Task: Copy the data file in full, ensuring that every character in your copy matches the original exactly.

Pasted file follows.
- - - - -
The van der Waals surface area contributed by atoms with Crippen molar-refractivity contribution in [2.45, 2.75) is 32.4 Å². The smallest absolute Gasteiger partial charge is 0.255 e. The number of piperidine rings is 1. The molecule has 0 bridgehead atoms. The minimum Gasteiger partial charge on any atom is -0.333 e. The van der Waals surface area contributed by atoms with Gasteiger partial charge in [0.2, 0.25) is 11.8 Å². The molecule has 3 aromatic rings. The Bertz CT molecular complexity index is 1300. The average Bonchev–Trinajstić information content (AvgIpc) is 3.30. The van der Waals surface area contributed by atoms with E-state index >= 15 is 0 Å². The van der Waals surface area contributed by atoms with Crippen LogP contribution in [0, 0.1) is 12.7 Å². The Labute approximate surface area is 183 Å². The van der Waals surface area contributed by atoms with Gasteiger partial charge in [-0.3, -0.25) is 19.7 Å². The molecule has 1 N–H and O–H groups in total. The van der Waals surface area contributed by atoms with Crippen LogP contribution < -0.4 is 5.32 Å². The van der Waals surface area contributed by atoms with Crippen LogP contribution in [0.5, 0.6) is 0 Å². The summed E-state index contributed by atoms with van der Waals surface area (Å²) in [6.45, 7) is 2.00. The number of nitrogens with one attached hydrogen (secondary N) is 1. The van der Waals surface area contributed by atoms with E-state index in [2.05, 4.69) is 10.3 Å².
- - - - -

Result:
The van der Waals surface area contributed by atoms with Crippen molar-refractivity contribution in [2.45, 2.75) is 32.4 Å². The smallest absolute Gasteiger partial charge is 0.255 e. The number of piperidine rings is 1. The molecule has 0 bridgehead atoms. The minimum Gasteiger partial charge on any atom is -0.333 e. The van der Waals surface area contributed by atoms with Gasteiger partial charge in [0.2, 0.25) is 11.8 Å². The molecule has 3 aromatic rings. The Bertz CT molecular complexity index is 1300. The average Bonchev–Trinajstić information content (AvgIpc) is 3.30. The van der Waals surface area contributed by atoms with E-state index >= 15 is 0 Å². The van der Waals surface area contributed by atoms with Crippen LogP contribution in [0, 0.1) is 12.7 Å². The Labute approximate surface area is 183 Å². The van der Waals surface area contributed by atoms with Gasteiger partial charge in [-0.3, -0.25) is 19.7 Å². The molecule has 1 N–H and O–H groups in total. The van der Waals surface area contributed by atoms with Crippen LogP contribution < -0.4 is 5.32 Å². The van der Waals surface area contributed by atoms with Crippen LogP contribution in [0.5, 0.6) is 0 Å². The summed E-state index contributed by atoms with van der Waals surface area (Å²) in [6.45, 7) is 2.00. The number of nitrogens with one attached hydrogen (secondary N) is 1. The van der Waals surface area contributed by atoms with E-state index in [2.05, 4.69) is 10.3 Å².